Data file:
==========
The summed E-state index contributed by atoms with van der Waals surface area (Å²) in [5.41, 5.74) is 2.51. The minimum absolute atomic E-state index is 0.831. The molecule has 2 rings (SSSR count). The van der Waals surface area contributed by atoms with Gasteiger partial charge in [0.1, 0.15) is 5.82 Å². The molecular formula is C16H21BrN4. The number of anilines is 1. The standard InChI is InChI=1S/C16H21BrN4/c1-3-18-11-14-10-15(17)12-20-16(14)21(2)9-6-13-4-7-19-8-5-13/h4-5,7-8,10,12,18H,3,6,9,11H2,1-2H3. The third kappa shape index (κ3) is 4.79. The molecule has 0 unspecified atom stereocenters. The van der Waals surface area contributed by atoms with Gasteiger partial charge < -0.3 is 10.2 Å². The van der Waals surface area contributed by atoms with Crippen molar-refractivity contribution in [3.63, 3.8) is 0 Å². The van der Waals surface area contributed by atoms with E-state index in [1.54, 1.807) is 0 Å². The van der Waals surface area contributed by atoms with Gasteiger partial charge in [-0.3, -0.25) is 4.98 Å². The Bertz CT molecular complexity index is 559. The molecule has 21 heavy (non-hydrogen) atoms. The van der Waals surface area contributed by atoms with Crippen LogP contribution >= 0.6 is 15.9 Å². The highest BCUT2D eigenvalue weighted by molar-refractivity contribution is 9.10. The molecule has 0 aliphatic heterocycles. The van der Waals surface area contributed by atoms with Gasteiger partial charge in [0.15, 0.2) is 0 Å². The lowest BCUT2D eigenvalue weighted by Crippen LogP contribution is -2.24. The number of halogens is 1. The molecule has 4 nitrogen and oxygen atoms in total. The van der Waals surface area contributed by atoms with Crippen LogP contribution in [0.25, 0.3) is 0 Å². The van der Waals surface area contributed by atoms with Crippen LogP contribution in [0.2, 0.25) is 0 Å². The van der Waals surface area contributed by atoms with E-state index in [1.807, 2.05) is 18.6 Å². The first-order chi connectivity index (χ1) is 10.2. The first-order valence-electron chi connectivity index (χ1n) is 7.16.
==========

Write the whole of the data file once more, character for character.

The summed E-state index contributed by atoms with van der Waals surface area (Å²) in [5.41, 5.74) is 2.51. The minimum absolute atomic E-state index is 0.831. The molecule has 2 rings (SSSR count). The van der Waals surface area contributed by atoms with Gasteiger partial charge in [0.1, 0.15) is 5.82 Å². The molecular formula is C16H21BrN4. The number of anilines is 1. The standard InChI is InChI=1S/C16H21BrN4/c1-3-18-11-14-10-15(17)12-20-16(14)21(2)9-6-13-4-7-19-8-5-13/h4-5,7-8,10,12,18H,3,6,9,11H2,1-2H3. The third kappa shape index (κ3) is 4.79. The molecule has 0 unspecified atom stereocenters. The van der Waals surface area contributed by atoms with Gasteiger partial charge < -0.3 is 10.2 Å². The van der Waals surface area contributed by atoms with Crippen molar-refractivity contribution in [3.63, 3.8) is 0 Å². The van der Waals surface area contributed by atoms with E-state index in [1.54, 1.807) is 0 Å². The van der Waals surface area contributed by atoms with Gasteiger partial charge in [-0.3, -0.25) is 4.98 Å². The Bertz CT molecular complexity index is 559. The molecule has 21 heavy (non-hydrogen) atoms. The van der Waals surface area contributed by atoms with Crippen LogP contribution >= 0.6 is 15.9 Å². The highest BCUT2D eigenvalue weighted by molar-refractivity contribution is 9.10. The molecule has 0 aliphatic heterocycles. The van der Waals surface area contributed by atoms with Gasteiger partial charge in [0.15, 0.2) is 0 Å². The lowest BCUT2D eigenvalue weighted by Crippen LogP contribution is -2.24. The number of halogens is 1. The molecule has 4 nitrogen and oxygen atoms in total. The van der Waals surface area contributed by atoms with Crippen LogP contribution in [0.25, 0.3) is 0 Å². The van der Waals surface area contributed by atoms with Crippen LogP contribution in [0.2, 0.25) is 0 Å². The van der Waals surface area contributed by atoms with E-state index in [1.807, 2.05) is 18.6 Å². The first-order chi connectivity index (χ1) is 10.2. The first-order valence-electron chi connectivity index (χ1n) is 7.16.